Page URL With WebP Without WebP
Bytes Time Details Bytes Time Details
http://www.endpoint.com/ 374 KB 2.9s report 850 KB 3.4s report
http://www.endpoint.com/team 613 KB 3.6s report 1308 KB 4.1s report

Conclusion

This article is not even close to a comprehensive shootout between WebP and other image types. There are other sites that consider the image format technical details more closely and have well-chosen sample images.

My purpose here was to convert a real website in bulk to WebP without hand-tuning individual images or spending too much time on the project overall, and to see if the overall infrastructure is easy enough to set up, and the download size and speed improved enough to make it worth the trouble, and get real-world experience with it to see if we can recommend it for our clients, and in which situations.

So far it seems worth it, and we plan to continue using WebP on our website. With empty browser caches, visit www.endpoint.com using Chrome and then one of the browsers that doesn't support WebP, and see if you notice a speed difference on first load, or any visual difference.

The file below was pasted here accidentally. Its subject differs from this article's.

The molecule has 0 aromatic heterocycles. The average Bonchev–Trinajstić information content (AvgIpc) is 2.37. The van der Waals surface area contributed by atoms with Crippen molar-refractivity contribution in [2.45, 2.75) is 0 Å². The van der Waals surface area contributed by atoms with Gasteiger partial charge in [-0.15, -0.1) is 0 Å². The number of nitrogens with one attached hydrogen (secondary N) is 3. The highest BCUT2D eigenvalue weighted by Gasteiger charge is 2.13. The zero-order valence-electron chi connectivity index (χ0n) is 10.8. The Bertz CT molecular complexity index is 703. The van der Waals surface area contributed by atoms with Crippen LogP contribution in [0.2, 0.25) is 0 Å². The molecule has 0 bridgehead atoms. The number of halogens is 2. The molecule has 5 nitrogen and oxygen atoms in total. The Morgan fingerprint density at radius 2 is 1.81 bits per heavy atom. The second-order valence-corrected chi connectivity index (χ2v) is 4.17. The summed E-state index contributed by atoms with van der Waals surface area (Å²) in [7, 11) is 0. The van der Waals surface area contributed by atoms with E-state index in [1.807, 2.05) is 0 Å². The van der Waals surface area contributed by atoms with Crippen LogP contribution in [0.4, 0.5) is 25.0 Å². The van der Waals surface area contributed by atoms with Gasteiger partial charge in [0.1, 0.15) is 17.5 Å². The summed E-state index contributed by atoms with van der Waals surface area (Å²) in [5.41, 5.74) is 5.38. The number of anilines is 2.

I hope to see WebP further developed and more widely supported.

Further reading

6 comments:

Josh Ausborne said...

Just as an aside, I did notice that the webp images did not display correctly in the Apple Mail application. Both instances of webp images show up with the "missing image" icon.

amanotavanta said...

Next will be expecting End Poing on Mars ! Bon Voyage Jon !Hope you travel well! Greeting's to everyone.~Vasco

Jon Jensen said...

Josh: I would guess that Apple Mail uses WebKit like Safari does, and that is known not to support WebP yet.

Jon Jensen said...

Vasco: Thanks! It may be a while till our website is served on Mars, but then download time will matter even more so I hope WebP is everywhere. :)

Steph Skardal said...

Thanks for sharing all this Jon - very interesting!

Denis TRUFFAUT said...

Thanks for sharing your experiment, especially the Nginx code.